Doctors may soon be able to use blood tests rather than invasive biopsies to figure out what type of brain tumors their patients have. The findings, which come thanks to new insights about how tumor cells communicate with their environment, may also bring physicians closer to the goal of more personalized medicine.
Cells are chatty, constantly exchanging proteins or electrical signals with their neighbors. For example, tumor cells can signal nearby blood vessels to grow in their direction, thereby facilitating tumor growth. Previous research has shown that many cells, including cancer cells, communicate directly with one another by emitting tiny bubbles of cellular material called microvesicles. Their importance for communication between breast cancer cells prompted Johan Skog, a geneticist at Harvard Medical School in Boston, and colleagues to examine microvesicles secreted by glioblastoma, or brain tumor, cells.
Previous research had analyzed the protein and lipid content of glioblastoma microvesicles. But upon closer examination, the researchers also detected pieces of RNA. That made Skog and neurologist Xandra Breakefield, also of Harvard Medical School, wonder whether they could develop some sort of test for this genetic material. "We kind of had this wild idea that because these tumor cells are just pouring [out microvesicles], maybe we can actually see it in the blood," Breakefield says.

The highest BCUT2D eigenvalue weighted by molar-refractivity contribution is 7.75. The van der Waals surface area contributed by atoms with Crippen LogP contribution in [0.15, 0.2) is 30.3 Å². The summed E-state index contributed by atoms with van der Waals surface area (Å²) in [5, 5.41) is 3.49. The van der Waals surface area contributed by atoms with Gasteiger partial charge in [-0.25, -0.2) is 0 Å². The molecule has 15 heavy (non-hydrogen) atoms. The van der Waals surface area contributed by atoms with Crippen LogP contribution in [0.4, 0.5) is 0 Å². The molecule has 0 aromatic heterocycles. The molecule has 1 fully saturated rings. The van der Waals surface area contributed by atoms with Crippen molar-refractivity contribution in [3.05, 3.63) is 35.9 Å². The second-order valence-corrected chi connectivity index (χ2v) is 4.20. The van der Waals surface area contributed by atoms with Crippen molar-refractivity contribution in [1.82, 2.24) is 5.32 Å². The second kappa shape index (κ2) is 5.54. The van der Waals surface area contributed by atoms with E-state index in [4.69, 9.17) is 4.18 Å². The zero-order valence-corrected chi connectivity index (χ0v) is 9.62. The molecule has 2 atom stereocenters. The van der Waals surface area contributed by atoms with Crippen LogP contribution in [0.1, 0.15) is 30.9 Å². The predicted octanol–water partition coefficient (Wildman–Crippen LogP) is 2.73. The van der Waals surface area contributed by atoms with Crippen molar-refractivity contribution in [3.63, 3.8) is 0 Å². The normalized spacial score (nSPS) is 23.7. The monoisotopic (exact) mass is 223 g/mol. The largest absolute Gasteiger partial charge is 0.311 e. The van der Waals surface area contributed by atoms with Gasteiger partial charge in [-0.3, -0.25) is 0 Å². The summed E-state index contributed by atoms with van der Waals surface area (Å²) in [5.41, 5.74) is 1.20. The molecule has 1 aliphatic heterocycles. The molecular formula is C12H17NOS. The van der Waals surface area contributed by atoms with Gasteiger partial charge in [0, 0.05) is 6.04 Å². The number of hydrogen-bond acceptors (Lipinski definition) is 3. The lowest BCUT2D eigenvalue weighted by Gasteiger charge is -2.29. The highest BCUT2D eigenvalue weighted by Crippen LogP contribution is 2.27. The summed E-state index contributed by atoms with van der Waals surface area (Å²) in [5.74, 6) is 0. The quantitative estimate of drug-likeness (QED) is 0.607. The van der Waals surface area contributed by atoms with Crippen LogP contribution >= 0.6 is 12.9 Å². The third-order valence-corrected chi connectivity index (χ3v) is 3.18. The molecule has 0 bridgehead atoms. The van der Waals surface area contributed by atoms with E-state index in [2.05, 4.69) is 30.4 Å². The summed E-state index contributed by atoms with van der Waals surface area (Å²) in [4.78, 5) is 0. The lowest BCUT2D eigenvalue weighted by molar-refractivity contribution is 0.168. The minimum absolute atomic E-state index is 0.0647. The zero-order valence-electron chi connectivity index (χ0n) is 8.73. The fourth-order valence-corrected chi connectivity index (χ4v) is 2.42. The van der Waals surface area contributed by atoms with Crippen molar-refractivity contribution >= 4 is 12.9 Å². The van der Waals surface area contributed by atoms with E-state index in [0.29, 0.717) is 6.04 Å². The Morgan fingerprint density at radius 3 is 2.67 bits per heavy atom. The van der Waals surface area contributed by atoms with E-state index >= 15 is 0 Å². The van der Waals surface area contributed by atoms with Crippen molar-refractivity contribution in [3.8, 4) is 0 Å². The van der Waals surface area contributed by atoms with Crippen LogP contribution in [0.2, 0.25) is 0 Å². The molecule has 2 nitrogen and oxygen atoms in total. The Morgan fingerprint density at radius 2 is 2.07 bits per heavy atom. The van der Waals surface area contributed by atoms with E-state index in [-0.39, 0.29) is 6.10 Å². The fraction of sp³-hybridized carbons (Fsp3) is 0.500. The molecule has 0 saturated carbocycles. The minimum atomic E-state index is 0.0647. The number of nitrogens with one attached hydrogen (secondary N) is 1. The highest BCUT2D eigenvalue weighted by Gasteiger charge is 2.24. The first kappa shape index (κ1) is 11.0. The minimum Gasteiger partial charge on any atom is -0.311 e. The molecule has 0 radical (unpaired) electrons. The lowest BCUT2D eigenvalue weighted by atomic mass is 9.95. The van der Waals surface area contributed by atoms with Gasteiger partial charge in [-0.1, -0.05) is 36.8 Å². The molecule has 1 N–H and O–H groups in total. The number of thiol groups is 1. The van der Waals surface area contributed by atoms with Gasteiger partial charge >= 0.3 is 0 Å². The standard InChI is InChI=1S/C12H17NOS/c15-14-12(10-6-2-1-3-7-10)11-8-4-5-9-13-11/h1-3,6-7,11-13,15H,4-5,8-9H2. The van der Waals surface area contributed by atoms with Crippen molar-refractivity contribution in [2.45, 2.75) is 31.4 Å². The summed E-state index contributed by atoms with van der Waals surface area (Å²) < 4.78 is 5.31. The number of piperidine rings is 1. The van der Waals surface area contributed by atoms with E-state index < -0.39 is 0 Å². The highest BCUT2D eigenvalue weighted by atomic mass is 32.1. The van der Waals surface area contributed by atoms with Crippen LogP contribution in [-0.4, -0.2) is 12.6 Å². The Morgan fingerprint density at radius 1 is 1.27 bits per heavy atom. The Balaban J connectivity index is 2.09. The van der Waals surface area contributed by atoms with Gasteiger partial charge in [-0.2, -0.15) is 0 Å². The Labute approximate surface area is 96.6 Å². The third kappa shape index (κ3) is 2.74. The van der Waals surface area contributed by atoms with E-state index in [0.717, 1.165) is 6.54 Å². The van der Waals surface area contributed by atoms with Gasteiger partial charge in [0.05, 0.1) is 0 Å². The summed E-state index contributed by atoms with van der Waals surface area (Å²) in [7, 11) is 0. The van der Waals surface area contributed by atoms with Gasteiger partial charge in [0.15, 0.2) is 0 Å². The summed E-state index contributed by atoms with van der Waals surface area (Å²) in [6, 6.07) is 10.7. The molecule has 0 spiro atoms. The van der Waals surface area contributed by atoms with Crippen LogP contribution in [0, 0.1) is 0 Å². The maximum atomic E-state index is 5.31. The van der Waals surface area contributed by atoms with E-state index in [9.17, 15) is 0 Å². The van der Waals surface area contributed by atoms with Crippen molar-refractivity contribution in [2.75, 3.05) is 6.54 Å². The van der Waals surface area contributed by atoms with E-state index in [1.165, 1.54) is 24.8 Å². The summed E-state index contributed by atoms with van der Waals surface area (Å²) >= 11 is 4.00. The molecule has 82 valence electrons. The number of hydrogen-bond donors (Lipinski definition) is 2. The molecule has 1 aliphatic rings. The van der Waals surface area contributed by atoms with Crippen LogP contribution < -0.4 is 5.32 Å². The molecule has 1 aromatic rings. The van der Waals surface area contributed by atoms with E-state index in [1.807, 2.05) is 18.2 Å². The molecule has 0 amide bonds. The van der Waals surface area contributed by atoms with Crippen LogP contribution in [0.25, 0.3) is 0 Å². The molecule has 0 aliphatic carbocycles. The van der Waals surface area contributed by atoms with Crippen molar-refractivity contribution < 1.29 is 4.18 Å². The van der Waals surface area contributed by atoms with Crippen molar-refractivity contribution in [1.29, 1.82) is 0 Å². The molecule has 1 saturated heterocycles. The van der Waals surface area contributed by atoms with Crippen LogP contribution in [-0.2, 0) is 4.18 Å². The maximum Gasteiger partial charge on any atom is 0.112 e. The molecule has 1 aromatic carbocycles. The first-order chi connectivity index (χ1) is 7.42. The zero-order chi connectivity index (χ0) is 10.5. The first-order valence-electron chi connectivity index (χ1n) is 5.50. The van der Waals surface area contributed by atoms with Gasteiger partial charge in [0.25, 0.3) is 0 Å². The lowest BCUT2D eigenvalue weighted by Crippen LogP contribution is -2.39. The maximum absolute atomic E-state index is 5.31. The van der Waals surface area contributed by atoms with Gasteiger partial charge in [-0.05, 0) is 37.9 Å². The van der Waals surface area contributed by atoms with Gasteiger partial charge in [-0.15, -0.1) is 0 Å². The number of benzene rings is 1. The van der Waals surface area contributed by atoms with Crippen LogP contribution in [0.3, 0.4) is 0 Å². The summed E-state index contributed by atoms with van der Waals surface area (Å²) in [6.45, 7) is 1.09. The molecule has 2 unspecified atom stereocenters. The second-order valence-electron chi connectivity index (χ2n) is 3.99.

To test their hunch, the researchers isolated microvesicles from 30 frozen tumor samples and looked for mRNA from a particular growth receptor unique to glioblastomas. The mRNA was present in nearly half of the tumor samples and in 28% of blood samples that had been drawn from patients at the same time, the researchers report online this week in Nature Cell Biology.
Twenty-eight percent might seem like a low number, the researchers say, but it's significant given that RNA can degrade over time, so fresher samples would likely be more accurate. Comparing proteins within the microvesicles with the originating tumors showed that the vesicles also accurately reveal the protein content of the tumors, providing still more information about how tumors might respond to specific therapies, the researchers report. With further refinement, such tests will allow doctors to tell what kind of genetic mutations their patients' tumors may contain, which can help them select the best treatment for the patient, Breakefield says.
That would be a huge boon for therapy by allowing doctors to combine visual imaging, such as MRI scans, of tumors with knowledge of their genetic make-up, says experimental oncologist Janusz Rak of McGill University Health Centre in Montreal, Canada. "It's not going to replace imaging, but it can complement imaging in extremely powerful and interesting way."